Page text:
At UnitedHealth Group, we believe that by supporting today's brightest scholars, we're investing in a health workforce that will meet the needs of tomorrow. Research tells us that when patients receive care from providers who share their language and culture, they're more likely to seek and accept medical treatment. Through our Diverse Scholars Initiative, we're working to cultivate health professionals from diverse, multicultural backgrounds to increase culturally competent health care delivery, close the health disparities gap and improve long-term health outcomes.
Now in its 10th year, the Diverse Scholars Initiative has provided more than $16 million in assistance and funded more than 2,540 scholarships in 36 states for students who are pursuing careers as health care professionals. Scholarship recipients have furthered their careers by pursuing masters and doctorate programs, and pursued career opportunities, including physicians, nurses, pharmacists, dentists and mental health providers.
Four organizations have partnered with United Health Foundation since the initiative's inception: National Medical Fellowships, United Negro College Fund, Congressional Black Caucus Foundation and National Hispanic Health Foundation. Together, these organizations have watched 345 Diverse Scholars pursue their academic and career goals in the medical field. For example:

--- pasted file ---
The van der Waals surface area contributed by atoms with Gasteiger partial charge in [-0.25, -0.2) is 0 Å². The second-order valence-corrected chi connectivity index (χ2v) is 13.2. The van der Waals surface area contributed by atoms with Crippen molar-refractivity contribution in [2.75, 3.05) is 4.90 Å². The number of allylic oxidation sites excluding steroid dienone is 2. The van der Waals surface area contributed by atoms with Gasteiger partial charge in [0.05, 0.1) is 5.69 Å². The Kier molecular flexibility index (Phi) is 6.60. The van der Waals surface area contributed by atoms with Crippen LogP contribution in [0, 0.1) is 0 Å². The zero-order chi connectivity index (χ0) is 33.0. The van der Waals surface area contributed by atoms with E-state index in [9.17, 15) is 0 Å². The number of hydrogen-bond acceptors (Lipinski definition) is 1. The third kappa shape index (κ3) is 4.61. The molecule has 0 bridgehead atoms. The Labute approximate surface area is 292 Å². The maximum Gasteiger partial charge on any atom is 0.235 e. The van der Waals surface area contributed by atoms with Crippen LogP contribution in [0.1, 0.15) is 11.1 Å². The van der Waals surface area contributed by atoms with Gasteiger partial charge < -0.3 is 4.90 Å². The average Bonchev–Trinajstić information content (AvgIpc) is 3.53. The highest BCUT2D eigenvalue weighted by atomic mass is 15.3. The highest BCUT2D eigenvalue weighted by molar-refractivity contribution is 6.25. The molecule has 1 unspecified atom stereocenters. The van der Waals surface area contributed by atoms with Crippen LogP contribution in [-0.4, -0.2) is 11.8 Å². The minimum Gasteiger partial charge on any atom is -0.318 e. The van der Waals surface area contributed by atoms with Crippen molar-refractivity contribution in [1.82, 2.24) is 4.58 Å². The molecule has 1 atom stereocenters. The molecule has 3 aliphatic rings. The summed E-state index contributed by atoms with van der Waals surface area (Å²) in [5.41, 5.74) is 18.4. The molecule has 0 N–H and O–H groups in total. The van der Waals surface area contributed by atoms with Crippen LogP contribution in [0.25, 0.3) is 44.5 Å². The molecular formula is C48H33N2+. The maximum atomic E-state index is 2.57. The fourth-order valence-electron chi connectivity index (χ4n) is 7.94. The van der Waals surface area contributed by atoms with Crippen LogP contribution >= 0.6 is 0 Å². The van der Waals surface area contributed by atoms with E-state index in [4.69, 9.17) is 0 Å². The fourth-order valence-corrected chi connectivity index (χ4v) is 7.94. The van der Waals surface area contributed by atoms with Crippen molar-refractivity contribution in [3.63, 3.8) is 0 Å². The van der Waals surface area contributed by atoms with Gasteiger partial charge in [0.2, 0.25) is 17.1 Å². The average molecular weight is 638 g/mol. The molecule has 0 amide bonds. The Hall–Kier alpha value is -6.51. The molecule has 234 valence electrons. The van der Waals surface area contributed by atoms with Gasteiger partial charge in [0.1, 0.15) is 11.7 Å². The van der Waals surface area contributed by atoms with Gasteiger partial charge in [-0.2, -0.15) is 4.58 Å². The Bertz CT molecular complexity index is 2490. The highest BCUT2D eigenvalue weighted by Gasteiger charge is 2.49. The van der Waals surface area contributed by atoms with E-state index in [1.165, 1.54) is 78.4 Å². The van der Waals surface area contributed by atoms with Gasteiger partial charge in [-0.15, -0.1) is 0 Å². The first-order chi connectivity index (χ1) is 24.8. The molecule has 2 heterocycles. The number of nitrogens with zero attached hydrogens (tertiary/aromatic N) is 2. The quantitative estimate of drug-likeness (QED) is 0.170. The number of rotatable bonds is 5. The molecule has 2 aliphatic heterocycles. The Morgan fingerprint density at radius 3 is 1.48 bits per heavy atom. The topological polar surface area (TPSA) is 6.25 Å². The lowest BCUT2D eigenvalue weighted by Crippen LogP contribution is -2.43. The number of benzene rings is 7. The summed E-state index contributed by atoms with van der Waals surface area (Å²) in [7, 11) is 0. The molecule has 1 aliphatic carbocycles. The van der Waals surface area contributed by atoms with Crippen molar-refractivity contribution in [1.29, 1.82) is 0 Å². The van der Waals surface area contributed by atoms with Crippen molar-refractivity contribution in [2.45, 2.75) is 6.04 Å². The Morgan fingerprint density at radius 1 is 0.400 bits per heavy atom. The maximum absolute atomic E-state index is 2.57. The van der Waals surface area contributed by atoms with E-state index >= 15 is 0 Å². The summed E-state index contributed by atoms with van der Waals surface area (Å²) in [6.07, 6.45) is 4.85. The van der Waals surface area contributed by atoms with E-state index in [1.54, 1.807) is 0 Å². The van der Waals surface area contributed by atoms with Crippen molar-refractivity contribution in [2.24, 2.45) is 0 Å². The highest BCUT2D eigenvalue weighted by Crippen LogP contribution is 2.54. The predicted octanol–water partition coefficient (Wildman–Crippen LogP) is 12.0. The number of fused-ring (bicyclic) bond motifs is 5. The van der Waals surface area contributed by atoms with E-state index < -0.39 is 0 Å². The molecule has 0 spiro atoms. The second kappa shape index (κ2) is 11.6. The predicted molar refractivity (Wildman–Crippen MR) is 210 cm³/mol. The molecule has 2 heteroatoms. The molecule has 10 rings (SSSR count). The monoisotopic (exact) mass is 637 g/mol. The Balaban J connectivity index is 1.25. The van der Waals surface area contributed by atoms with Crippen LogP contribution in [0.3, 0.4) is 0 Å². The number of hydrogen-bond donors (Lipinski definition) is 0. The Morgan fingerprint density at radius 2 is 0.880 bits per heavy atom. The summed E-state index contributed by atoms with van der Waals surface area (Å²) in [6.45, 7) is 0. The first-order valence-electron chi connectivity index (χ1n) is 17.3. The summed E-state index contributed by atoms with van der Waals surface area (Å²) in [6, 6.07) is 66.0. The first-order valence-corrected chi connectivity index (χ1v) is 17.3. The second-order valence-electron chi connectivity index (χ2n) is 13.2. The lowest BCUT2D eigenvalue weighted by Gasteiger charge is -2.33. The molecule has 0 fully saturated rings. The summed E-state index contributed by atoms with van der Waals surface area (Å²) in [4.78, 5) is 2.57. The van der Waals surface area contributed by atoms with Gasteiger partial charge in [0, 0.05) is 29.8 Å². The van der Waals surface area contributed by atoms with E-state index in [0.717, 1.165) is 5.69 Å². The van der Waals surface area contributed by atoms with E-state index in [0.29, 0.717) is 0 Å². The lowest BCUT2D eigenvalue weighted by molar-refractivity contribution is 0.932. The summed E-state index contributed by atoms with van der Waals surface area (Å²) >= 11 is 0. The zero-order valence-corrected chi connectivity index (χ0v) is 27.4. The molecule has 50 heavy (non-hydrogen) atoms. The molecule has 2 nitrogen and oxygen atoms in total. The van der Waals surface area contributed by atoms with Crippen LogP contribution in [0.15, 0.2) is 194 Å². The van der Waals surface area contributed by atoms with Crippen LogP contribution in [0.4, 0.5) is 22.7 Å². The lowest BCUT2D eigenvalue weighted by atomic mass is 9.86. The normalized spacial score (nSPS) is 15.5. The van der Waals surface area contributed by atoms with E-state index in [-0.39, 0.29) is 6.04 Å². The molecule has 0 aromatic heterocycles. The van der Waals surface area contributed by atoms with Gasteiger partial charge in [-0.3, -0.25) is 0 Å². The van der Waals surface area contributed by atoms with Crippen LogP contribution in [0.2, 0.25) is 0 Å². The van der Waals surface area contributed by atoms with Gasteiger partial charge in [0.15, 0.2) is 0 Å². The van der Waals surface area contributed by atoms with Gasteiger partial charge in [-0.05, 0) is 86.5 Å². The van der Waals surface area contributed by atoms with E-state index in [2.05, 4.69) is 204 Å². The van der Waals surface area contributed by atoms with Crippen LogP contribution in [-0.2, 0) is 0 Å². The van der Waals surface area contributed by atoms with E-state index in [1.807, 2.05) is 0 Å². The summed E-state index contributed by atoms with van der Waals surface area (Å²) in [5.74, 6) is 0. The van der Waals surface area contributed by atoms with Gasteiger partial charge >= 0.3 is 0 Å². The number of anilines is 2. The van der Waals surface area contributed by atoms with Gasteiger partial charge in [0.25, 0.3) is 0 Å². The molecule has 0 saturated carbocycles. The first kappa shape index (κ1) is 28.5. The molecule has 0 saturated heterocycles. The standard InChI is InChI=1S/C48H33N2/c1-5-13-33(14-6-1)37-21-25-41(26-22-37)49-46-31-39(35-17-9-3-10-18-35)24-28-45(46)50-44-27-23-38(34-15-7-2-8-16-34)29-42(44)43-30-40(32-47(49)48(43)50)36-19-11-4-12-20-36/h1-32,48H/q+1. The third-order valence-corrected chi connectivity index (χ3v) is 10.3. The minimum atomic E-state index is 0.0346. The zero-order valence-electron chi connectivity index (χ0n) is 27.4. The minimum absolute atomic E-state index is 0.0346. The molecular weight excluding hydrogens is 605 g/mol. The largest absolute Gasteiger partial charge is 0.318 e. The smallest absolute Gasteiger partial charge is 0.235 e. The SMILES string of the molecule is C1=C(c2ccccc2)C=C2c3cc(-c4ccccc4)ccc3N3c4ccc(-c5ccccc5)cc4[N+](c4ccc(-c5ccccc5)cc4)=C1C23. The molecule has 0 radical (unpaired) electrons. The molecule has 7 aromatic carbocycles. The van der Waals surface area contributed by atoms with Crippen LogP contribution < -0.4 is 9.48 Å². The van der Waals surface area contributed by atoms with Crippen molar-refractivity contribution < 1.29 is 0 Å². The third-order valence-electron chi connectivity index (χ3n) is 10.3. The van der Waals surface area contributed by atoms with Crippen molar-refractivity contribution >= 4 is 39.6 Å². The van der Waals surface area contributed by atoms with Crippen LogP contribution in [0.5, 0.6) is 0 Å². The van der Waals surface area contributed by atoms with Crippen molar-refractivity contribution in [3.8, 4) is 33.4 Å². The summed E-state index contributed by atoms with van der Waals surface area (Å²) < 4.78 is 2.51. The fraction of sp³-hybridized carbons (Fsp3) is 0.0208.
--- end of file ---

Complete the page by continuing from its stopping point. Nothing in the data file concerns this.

- Ray Hill, a scholar from Congressional Black Caucus Foundation, pursued his passion for music at Morehouse College, where he explored the connection between music and psychology.
- Kenji Taylor, in partnership with National Medical Fellows, applied his multicultural learning and experience to his residency in family medicine at the University of California, San Francisco, San Francisco General Hospital.
- United Negro College Fund scholarship recipient Evelyn Ambush pursued a pharmacy degree at Xavier University College of Pharmacy in New Orleans, a dream she's had since she was a young girl. She plans to continue her studies in postgraduate pharmacy residency programs to become an ambulatory pharmacist, which would allow her to work closely with patients as part of a clinical team.
- Recent National Hispanic Health Foundation scholarship recipients Dr. John Paul Sánchez and Dr. Noé Romo have found ways to apply their cultural and education backgrounds to programs that support their communities, whether it's addressing community violence or leading efforts to bring greater diversity to the world of academic medicine.
Together with partners like National Medical Fellowships, United Negro College Fund, Congressional Black Caucus Foundation and National Hispanic Health Foundation, we are helping transform the health care system by delivering culturally competent care to underserved communities and spurring innovation that can lead to better health outcomes for all. We look forward to the next 10 years of continued collaboration and partnership.